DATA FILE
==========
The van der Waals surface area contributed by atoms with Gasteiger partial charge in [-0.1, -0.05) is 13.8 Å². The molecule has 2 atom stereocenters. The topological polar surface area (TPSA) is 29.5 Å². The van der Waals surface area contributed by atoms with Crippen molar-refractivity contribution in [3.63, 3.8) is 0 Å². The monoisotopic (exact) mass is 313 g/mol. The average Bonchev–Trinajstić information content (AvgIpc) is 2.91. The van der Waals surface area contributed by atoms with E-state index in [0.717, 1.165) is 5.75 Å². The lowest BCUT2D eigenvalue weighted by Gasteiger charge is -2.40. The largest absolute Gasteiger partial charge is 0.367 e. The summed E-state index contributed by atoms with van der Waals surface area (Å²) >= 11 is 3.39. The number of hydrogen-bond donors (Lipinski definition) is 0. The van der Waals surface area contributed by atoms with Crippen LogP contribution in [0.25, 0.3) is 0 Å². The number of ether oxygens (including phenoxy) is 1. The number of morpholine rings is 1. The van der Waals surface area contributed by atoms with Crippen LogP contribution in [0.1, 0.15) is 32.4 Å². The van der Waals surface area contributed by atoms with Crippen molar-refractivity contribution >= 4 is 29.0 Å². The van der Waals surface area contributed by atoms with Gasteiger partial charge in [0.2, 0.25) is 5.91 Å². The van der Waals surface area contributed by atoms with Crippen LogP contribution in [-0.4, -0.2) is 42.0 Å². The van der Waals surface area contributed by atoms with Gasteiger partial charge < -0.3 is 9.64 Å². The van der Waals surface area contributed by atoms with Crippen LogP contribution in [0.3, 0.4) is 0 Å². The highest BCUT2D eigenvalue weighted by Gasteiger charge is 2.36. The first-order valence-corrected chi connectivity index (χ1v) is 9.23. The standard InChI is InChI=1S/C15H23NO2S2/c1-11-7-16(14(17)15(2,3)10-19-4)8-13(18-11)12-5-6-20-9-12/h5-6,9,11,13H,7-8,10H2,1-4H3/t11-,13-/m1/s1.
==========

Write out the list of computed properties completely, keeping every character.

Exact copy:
The van der Waals surface area contributed by atoms with Gasteiger partial charge in [-0.1, -0.05) is 13.8 Å². The molecule has 2 atom stereocenters. The topological polar surface area (TPSA) is 29.5 Å². The van der Waals surface area contributed by atoms with Crippen molar-refractivity contribution in [3.63, 3.8) is 0 Å². The monoisotopic (exact) mass is 313 g/mol. The average Bonchev–Trinajstić information content (AvgIpc) is 2.91. The van der Waals surface area contributed by atoms with E-state index in [0.717, 1.165) is 5.75 Å². The lowest BCUT2D eigenvalue weighted by Gasteiger charge is -2.40. The largest absolute Gasteiger partial charge is 0.367 e. The summed E-state index contributed by atoms with van der Waals surface area (Å²) >= 11 is 3.39. The number of hydrogen-bond donors (Lipinski definition) is 0. The van der Waals surface area contributed by atoms with Crippen LogP contribution in [0.25, 0.3) is 0 Å². The number of ether oxygens (including phenoxy) is 1. The number of morpholine rings is 1. The van der Waals surface area contributed by atoms with Crippen LogP contribution in [0.1, 0.15) is 32.4 Å². The van der Waals surface area contributed by atoms with Crippen molar-refractivity contribution >= 4 is 29.0 Å². The van der Waals surface area contributed by atoms with Gasteiger partial charge in [0.2, 0.25) is 5.91 Å². The van der Waals surface area contributed by atoms with Crippen LogP contribution in [-0.4, -0.2) is 42.0 Å². The van der Waals surface area contributed by atoms with Gasteiger partial charge < -0.3 is 9.64 Å². The van der Waals surface area contributed by atoms with Crippen LogP contribution in [0.3, 0.4) is 0 Å². The highest BCUT2D eigenvalue weighted by Gasteiger charge is 2.36. The first-order valence-corrected chi connectivity index (χ1v) is 9.23. The standard InChI is InChI=1S/C15H23NO2S2/c1-11-7-16(14(17)15(2,3)10-19-4)8-13(18-11)12-5-6-20-9-12/h5-6,9,11,13H,7-8,10H2,1-4H3/t11-,13-/m1/s1.